This year, I am returning to the Northern Ireland Human Rights Festival (NIHRF) with VOCALISM. In December 2015, we hosted an event showcasing the cultural diversity of Belfast in an attempt to appreciate the cultural identities at play in Northern Ireland.
In an event titled, "Songs of the People", traditional and folk songs of this island were performed alongside less traditional musical forms. These included hip-hop and rap delivered by an 18 year-old artist of Afro-Caribbean heritage. We also had a performance of Chinese opera and a fusion of Bangladeshi guitar, Indian table drumming and a Derry fiddler. Over the evening, Donegal sean nós singer Doimnic Mac Giolla Bhríde performed songs from his latest album Sona do Cheird.
On Friday 18 November, I sang at the launch of the 2016 NIHRF, which took place in Belfast's Black Box in the Cathedral Quarter. I talked about the "Songs of the People" workshop series and the showcase event that takes place on Human Rights Day - 10 December 2016. It is the final official event of the Festival, and should be a great way to close a week of human rights discussions.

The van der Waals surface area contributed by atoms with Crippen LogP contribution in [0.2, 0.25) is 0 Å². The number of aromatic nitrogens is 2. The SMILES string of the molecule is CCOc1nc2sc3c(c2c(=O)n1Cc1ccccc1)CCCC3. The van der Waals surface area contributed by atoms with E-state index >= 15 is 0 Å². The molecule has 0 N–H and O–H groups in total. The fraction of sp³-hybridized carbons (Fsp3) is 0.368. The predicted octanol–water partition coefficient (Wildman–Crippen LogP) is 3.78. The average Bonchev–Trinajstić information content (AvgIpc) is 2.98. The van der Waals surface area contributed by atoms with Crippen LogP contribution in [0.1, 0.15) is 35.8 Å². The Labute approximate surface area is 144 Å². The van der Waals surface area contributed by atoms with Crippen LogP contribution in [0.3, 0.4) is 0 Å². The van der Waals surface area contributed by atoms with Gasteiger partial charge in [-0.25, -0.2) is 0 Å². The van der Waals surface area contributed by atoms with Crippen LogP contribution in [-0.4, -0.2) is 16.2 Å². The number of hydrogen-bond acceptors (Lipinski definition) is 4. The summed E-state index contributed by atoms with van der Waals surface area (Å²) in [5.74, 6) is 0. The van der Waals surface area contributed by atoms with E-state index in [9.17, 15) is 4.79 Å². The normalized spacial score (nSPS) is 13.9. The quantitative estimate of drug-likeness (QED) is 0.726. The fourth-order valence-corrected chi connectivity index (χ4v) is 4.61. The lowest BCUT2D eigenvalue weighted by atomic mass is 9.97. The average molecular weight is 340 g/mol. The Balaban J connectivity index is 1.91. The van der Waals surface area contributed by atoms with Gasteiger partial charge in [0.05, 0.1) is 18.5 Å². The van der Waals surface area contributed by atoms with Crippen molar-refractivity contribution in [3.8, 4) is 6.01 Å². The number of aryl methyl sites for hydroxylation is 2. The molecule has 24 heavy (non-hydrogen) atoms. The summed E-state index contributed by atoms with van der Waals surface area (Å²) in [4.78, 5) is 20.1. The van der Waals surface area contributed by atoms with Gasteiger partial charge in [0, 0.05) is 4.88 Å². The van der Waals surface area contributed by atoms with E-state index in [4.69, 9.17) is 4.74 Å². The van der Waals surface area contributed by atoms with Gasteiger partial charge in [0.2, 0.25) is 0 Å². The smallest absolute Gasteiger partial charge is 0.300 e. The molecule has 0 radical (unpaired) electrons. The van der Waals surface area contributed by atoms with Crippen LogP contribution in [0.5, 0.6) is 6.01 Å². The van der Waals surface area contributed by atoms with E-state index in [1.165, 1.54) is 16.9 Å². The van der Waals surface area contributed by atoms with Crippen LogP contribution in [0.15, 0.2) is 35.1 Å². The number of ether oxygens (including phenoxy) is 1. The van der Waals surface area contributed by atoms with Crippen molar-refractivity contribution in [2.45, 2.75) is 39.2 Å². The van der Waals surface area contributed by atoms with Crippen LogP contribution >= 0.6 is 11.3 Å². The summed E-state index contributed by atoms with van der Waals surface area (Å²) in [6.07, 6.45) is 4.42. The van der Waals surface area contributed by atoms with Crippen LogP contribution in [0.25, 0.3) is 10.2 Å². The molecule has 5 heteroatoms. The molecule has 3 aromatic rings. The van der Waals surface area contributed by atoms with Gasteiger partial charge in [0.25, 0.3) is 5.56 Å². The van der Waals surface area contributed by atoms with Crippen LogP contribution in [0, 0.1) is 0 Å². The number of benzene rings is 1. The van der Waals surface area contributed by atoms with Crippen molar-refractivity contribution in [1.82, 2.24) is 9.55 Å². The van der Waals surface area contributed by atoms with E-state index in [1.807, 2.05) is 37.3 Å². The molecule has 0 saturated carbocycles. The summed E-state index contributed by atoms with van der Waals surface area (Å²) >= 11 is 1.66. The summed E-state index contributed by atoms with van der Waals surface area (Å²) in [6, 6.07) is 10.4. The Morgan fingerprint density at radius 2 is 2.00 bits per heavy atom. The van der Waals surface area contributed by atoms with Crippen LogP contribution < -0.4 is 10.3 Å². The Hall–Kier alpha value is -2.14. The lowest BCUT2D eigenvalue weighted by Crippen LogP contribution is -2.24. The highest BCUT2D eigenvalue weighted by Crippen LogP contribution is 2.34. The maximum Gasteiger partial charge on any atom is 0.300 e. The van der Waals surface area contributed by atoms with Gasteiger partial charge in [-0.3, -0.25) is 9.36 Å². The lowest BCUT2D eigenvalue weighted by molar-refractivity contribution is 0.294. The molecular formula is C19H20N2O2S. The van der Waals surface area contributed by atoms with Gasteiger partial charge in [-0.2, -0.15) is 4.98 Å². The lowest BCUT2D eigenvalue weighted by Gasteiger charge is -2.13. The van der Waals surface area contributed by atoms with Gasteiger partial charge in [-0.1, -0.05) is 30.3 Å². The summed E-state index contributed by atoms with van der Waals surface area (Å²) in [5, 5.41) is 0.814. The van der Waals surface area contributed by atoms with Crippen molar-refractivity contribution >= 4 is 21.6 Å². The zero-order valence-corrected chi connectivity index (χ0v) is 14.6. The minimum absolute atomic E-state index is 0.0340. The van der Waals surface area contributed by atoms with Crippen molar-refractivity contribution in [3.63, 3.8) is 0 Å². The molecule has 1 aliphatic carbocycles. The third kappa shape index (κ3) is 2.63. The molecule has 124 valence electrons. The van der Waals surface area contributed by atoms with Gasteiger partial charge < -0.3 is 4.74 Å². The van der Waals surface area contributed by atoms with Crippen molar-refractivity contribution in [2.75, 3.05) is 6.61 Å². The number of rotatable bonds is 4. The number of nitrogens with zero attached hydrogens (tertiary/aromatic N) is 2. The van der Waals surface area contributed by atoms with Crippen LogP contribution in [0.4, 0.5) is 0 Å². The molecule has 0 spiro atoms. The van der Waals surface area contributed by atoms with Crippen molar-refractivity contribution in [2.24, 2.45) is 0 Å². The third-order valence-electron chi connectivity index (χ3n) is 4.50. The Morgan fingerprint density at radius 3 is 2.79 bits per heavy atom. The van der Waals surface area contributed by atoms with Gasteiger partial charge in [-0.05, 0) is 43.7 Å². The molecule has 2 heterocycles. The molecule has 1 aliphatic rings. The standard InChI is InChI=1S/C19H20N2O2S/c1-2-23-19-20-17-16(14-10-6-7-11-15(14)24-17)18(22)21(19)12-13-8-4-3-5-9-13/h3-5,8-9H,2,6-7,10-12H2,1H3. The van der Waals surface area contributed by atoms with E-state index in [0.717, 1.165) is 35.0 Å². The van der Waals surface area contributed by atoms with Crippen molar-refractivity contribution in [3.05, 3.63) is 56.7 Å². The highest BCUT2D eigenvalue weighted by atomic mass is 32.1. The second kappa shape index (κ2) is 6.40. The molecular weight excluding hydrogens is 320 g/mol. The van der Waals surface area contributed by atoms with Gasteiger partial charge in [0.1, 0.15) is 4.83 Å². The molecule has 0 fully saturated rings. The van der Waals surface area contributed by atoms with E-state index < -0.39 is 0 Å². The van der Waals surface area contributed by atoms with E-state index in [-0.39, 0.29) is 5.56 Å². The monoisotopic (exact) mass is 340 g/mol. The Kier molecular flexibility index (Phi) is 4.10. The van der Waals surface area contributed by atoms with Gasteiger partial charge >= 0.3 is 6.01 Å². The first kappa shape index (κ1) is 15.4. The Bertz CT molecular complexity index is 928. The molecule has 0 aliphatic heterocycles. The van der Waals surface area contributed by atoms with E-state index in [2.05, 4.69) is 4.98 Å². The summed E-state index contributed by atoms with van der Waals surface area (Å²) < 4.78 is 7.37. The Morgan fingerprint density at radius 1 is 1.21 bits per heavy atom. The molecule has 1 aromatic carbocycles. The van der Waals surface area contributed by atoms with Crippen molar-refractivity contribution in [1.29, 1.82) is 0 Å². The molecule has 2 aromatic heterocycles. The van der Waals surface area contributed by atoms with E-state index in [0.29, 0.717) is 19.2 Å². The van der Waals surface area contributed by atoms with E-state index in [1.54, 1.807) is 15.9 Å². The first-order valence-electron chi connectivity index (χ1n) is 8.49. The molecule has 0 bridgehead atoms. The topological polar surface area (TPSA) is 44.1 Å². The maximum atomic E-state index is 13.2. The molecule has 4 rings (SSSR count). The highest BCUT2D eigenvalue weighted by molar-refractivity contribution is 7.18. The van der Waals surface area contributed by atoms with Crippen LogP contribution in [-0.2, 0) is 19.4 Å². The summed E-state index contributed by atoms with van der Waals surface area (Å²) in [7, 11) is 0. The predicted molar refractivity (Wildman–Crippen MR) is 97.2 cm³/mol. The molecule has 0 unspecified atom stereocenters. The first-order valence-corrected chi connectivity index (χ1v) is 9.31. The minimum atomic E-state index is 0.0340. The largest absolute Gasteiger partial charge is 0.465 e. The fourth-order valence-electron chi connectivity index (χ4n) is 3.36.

Building on last year's "Songs of the People" theme, the workshop series will facilitate music-making in the community and will focus particularly on songwriting. The goal is to use music as a tool for self-expression and to actively engage and participate in cultural life. The law on 'cultural rights' specifically mentions engagement in cultural activities as important to democratic citizenship. Art and other cultural practices express so much about us and it is imperative that we appreciate it, facilitate it, and celebrate it together.
This year, the workshops are a collaboration between my own VOCALISM and the Northern Ireland Human Rights Commission (NIHRC). Zara Porter will represent the NIHRC as we travel to community organisations in Belfast on 4 December 2016. You can find out more on the NIHRF website by clicking here.